Theses Doctoral

Cultural Representations in/as the Global Studies Curriculum: Seeing and Knowing China in the United States

Mungur, Amy

This study is an examination of how two popular magazines, National Geographic and Life magazine, and one educational journal, Social Education, perform the work of representation in general, and representing China more specifically. Drawing on postcolonial theorists (Blaut, 1993; Said, 1978; Tchen, 1999; wa Thiong'o, 1986; Willinsky, 1998), the perspectives employed throughout this study explore how representations can work to fix meaning and extend difference through imperialist structures and an orientalist lens. In addition, theories of photographic representation work alongside postcolonial perspectives to draw out the constructed nature of representation, and how representation - through language and/or image - can work to capture and secure the meaning of difference and perpetuate division.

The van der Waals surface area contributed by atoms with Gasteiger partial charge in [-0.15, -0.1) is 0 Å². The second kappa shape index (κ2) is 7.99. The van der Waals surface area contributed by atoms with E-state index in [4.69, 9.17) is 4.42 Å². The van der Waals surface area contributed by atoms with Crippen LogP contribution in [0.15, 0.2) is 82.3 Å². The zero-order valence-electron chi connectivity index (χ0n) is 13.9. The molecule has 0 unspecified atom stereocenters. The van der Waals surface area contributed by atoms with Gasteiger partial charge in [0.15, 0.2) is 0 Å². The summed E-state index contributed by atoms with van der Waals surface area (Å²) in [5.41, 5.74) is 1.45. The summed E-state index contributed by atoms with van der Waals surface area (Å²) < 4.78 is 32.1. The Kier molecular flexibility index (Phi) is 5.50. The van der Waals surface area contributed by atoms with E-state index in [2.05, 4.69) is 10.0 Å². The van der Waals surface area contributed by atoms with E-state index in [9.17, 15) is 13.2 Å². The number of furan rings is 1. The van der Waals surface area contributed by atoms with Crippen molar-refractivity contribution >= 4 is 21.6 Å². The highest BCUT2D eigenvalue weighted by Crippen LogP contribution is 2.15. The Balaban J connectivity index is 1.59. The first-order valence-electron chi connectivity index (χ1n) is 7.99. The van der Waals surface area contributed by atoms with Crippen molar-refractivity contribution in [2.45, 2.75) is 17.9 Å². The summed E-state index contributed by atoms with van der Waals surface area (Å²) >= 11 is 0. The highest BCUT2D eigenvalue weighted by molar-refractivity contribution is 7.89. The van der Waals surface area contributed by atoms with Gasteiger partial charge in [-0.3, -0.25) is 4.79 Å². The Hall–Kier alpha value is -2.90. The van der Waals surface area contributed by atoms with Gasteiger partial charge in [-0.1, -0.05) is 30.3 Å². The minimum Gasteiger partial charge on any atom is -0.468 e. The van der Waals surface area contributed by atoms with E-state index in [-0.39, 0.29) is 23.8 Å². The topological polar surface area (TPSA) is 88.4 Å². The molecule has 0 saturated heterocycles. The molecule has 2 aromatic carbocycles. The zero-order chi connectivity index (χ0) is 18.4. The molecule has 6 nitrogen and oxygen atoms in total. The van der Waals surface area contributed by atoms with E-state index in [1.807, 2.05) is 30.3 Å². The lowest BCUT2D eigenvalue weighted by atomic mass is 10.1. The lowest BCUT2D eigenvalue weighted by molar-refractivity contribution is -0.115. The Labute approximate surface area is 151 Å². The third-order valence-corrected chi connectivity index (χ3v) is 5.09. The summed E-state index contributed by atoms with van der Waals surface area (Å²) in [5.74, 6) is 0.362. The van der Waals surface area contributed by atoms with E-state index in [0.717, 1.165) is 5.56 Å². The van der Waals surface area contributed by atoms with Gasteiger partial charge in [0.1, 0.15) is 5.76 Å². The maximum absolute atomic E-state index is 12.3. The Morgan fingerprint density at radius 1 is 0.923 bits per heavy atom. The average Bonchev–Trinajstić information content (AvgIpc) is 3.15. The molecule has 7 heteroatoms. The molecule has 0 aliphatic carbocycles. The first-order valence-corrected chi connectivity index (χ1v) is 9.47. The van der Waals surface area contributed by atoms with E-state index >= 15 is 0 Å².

National Geographic, Life, and Social Education are pedagogical in different ways, yet all three used language and image to bring China into view for the Western reader. Conceptualized as sources of cultural pedagogy, these journals employed specific pedagogical practices, which reinforced imperialist structures of Western dominance over the non-Western world. Notably, National Geographic's travelogue, Life's photo-essay, and Social Education's educational resources, worked to teach/instruct their readers, primarily middle class Americans, about China.


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More About This Work

Academic Units
Teaching of Social Studies
Thesis Advisors
Schmidt, Sandra
Ph.D., Columbia University
Published Here
July 7, 2014